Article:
Review of “For the Life of the World”

Daniel W. Rempel has published a review of my book For the Life of the World: Jesus Christ and the Church in the Theologies of Dietrich Bonhoeffer in the Conrad Grebel Review.  Towards the end of the review, he writes:

“For  the  Life  of  the  World  will  benefit  multiple  readerships.  For theologians, critical engagement with the work of Bonhoeffer and Hauerwas will provide a greater understanding of both theologians’ greater projects, with a reminder that theology should be rooted in the person and work of Jesus Christ for the benefit of his body, the church. Continue reading Review of “For the Life of the World”

“On the Mountain with Jesus”: A Sermon from Wycliffe College

On November 2, I had the privilege of preaching at Morning Prayer at Wycliffe College in the faculty preaching series, entitled “The Word is Near You: Seeds of Reformation.”  It was a privilege to join the distinguished faculty of Wycliffe College in this Reformation-themed preaching series and to preach from a pulpit that has, over the years, welcomed an impressive collection of archbishops, leading preachers, and distinguished theologians.  My assigned text was Matthew 28: 16-20.  You can listen to a recording of the sermon here.  For those not familiar with Wycliffe, in the first few sentences of the sermon I am riffing on the titles of books written by members of the Wycliffe faculty.

Remembrance Day in the Church

In 1932, Dietrich Bonhoeffer preached in Berlin on Volkstrauertag—the German equivalent to Remembrance Day in Canada.  Interestingly, one of his main emphases throughout the sermon is that the way Memorial Day is observed in the church should differ from the way that is observed in other contexts.  I made a similar point in a 2013 article entitled, “Remembering Rightly: The Pastoral Dilemma of Remembrance Day,” although I can’t recall if I had read Bonhoeffer’s 1932 sermon at the time I wrote it. Continue reading Remembrance Day in the Church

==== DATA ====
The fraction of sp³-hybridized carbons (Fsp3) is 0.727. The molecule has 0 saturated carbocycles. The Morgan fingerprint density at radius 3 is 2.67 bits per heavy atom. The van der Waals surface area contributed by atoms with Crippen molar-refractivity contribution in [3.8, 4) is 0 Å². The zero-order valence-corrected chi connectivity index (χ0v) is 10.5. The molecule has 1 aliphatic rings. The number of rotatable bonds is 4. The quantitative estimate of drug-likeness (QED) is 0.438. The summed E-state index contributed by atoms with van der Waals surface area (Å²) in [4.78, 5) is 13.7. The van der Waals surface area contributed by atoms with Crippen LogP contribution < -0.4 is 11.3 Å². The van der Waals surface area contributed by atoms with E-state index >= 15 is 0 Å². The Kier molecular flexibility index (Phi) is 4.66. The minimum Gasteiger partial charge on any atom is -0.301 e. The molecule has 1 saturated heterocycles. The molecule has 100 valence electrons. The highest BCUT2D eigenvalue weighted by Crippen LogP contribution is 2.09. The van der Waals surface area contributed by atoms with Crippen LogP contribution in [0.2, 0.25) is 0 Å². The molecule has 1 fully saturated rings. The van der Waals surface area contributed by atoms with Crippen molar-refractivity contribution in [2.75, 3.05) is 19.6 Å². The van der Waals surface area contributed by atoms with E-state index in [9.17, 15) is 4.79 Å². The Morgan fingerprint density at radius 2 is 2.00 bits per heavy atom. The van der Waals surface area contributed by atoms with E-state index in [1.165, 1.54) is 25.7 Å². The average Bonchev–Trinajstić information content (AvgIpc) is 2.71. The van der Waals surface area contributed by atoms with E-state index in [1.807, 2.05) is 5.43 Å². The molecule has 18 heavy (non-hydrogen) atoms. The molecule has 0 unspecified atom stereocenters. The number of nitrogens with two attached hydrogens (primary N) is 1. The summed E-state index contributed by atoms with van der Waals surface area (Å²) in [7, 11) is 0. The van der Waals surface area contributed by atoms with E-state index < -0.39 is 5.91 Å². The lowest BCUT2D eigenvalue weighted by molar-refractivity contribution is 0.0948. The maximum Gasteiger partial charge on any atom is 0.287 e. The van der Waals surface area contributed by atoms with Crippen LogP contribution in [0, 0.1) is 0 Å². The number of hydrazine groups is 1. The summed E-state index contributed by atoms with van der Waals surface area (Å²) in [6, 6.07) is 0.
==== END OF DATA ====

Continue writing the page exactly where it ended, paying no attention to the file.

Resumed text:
The Scandal of the Evangelical Mind

In 1994, the historian Mark Noll published his now famous work, The Scandal of the Evangelical Mind.  In the very first sentence of the opening chapter, Noll goes right for the jugular: “The scandal of the evangelical mind is that there is not much of an evangelical mind.”1  Noll’s thesis seems to have been anticipated in some ways by the Anglican cleric and evangelical leader John Stott, who wrote the following in his 1982 book on preaching (although it should be noted that Stott’s purview seems to be much broader than evangelicalism, extending to Western Christendom as a whole): Continue reading The Scandal of the Evangelical Mind

  1. Mark A. Noll, The Scandal of the Evangelical Mind (Grand Rapids: Eerdmans, 1994), 1.